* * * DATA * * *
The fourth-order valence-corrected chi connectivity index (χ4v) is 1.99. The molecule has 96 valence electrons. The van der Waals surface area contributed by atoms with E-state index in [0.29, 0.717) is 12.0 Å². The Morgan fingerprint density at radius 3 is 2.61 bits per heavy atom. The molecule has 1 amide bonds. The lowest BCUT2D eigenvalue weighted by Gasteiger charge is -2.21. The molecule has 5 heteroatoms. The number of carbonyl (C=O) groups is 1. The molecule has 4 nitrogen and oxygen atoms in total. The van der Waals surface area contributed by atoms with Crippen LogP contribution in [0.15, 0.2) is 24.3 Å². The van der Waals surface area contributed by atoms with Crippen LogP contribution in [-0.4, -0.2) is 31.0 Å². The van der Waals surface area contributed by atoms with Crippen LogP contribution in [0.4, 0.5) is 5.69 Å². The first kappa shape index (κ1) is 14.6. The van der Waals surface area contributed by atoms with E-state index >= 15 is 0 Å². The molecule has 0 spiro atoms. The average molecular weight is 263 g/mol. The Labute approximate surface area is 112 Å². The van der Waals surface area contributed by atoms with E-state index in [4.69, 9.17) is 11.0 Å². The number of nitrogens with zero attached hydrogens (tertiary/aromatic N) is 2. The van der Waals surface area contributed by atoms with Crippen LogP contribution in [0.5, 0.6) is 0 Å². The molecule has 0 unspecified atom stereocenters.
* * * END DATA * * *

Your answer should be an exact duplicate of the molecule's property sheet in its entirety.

The fourth-order valence-corrected chi connectivity index (χ4v) is 1.99. The molecule has 96 valence electrons. The van der Waals surface area contributed by atoms with E-state index in [0.29, 0.717) is 12.0 Å². The Morgan fingerprint density at radius 3 is 2.61 bits per heavy atom. The molecule has 1 amide bonds. The lowest BCUT2D eigenvalue weighted by Gasteiger charge is -2.21. The molecule has 5 heteroatoms. The number of carbonyl (C=O) groups is 1. The molecule has 4 nitrogen and oxygen atoms in total. The van der Waals surface area contributed by atoms with Crippen LogP contribution in [0.15, 0.2) is 24.3 Å². The van der Waals surface area contributed by atoms with Crippen LogP contribution in [-0.4, -0.2) is 31.0 Å². The van der Waals surface area contributed by atoms with Crippen LogP contribution in [0.4, 0.5) is 5.69 Å². The first kappa shape index (κ1) is 14.6. The van der Waals surface area contributed by atoms with E-state index >= 15 is 0 Å². The molecule has 0 spiro atoms. The average molecular weight is 263 g/mol. The Labute approximate surface area is 112 Å². The van der Waals surface area contributed by atoms with E-state index in [4.69, 9.17) is 11.0 Å². The number of nitrogens with zero attached hydrogens (tertiary/aromatic N) is 2. The van der Waals surface area contributed by atoms with Crippen LogP contribution in [0.5, 0.6) is 0 Å². The molecule has 0 unspecified atom stereocenters.